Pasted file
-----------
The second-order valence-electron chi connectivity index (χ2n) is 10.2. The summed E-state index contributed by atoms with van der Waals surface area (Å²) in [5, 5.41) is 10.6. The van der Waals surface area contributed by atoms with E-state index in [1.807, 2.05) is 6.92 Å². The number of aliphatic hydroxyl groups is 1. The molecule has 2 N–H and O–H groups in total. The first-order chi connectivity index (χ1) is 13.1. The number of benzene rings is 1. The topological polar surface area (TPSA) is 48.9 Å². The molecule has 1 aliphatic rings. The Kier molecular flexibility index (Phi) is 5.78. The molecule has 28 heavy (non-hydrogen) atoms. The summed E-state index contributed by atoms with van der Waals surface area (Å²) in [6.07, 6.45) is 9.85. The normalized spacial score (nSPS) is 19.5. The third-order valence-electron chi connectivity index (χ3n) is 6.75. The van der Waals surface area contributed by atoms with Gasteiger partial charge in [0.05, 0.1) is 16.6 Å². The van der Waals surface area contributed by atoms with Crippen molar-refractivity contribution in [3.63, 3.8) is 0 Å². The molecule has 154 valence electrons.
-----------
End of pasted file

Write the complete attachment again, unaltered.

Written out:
The second-order valence-electron chi connectivity index (χ2n) is 10.2. The summed E-state index contributed by atoms with van der Waals surface area (Å²) in [5, 5.41) is 10.6. The van der Waals surface area contributed by atoms with E-state index in [1.807, 2.05) is 6.92 Å². The number of aliphatic hydroxyl groups is 1. The molecule has 2 N–H and O–H groups in total. The first-order chi connectivity index (χ1) is 13.1. The number of benzene rings is 1. The topological polar surface area (TPSA) is 48.9 Å². The molecule has 1 aliphatic rings. The Kier molecular flexibility index (Phi) is 5.78. The molecule has 28 heavy (non-hydrogen) atoms. The summed E-state index contributed by atoms with van der Waals surface area (Å²) in [6.07, 6.45) is 9.85. The normalized spacial score (nSPS) is 19.5. The third-order valence-electron chi connectivity index (χ3n) is 6.75. The van der Waals surface area contributed by atoms with Gasteiger partial charge in [0.05, 0.1) is 16.6 Å². The van der Waals surface area contributed by atoms with Crippen molar-refractivity contribution in [3.63, 3.8) is 0 Å². The molecule has 154 valence electrons.